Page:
Location: New York, NY
The campaign was founded in 1979 by the New York Public Interest Research Group at a critical time for New York City transit: By the late 1970s, the city's subways had become unreliable and decrepit. Graffiti covered every car and station. Transit fires and derailments hit record levels.
Crime steadily worsened. Ridership plummeted to the lowest level in 80 years. Businesses cited poor transit as a leading reason for moving out of New York. The system had become a symbol of the decline of the city itself.
There's been great progress since then. Today, trains are nearly ten times more reliable. Ridership has bounced back. Transit crimes, fires, derailments—all have been greatly reduced in the last two decades.
In 1997, the transit system started offering free transfers between subways and buses. In 1998, riders received the first fare decrease in the history of the system in the form of unlimited-ride transit passes. As a result, ridership has soared. By 2007, ridership was at its highest level since 1952!, These improvements didn’t happen by accident.
The Straphangers Campaign played a leading role in building a consensus for scores of billions of dollars in new investments in metropolitan transit—through our rider organizing, coalition building, research, reports, and media savvy.
At neighborhood forums, we ask whether people think the transit system has gotten better, worse, or stayed the same. The majority always respond "better." How many New Yorkers would say that about our other key institutions, from schools to health care?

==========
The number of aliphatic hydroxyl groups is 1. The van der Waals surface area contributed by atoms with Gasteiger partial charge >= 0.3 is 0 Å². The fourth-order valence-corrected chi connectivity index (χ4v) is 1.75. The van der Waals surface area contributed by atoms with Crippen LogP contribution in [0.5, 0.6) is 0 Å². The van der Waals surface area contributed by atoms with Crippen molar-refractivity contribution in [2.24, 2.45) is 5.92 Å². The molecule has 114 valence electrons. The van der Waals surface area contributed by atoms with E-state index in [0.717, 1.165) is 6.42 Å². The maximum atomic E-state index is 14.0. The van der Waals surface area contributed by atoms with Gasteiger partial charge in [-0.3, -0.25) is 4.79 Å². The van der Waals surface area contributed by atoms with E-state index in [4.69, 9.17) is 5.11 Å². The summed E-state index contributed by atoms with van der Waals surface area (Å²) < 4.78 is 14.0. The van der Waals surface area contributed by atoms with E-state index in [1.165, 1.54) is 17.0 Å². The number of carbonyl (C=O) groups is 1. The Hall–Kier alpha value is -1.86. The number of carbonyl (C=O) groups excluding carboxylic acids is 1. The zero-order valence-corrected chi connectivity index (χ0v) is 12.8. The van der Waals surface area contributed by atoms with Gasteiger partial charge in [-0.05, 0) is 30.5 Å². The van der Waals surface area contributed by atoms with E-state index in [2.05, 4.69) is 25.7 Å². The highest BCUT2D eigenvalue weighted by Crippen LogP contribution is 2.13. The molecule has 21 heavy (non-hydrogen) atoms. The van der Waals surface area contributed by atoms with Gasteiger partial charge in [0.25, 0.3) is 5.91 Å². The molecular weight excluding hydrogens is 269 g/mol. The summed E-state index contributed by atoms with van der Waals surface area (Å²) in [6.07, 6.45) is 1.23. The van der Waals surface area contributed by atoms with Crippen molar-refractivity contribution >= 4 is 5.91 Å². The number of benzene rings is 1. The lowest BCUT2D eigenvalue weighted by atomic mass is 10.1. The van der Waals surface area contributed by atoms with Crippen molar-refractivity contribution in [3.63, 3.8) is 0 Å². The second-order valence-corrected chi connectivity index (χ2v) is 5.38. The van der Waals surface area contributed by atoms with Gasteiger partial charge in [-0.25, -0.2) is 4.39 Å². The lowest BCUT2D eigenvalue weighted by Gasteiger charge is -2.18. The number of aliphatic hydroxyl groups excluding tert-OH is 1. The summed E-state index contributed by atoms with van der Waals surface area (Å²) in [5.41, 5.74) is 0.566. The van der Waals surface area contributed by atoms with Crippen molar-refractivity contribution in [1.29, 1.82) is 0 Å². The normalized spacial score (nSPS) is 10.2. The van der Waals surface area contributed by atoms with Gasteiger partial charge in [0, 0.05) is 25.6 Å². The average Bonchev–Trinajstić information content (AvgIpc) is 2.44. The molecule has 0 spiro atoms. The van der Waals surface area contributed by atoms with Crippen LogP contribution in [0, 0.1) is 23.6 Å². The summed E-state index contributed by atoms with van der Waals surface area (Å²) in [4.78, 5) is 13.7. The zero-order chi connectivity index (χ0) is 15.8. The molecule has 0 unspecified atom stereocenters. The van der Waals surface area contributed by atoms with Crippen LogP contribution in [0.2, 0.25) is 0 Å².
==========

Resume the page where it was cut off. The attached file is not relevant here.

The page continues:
Although much more remains to be done, the campaign is proud of our role in turning around transit. The campaign had many achievements in our advocacy for decent, safe, and affordable transit.
"Never doubt that a small group of thoughtful, committed citizens can change the world.
Indeed, it is the only thing that ever has"
Margaret Mead, Anthropologist
(used with permission)
"If you don't like the news .... go out and make some of your own !!"
Wes "Scoop" Nisker, Newscaster
Government is a slow and tedious process. While it often includes citizen and neighborhood involvement, non-governmental, private organizations have created movements and interesting groups which can create positive change in our cities and towns.
I am fascinated by the way groups are created and how they influence public decision making. This blog merely recognizes them and forwards the description of these groups from their own websites.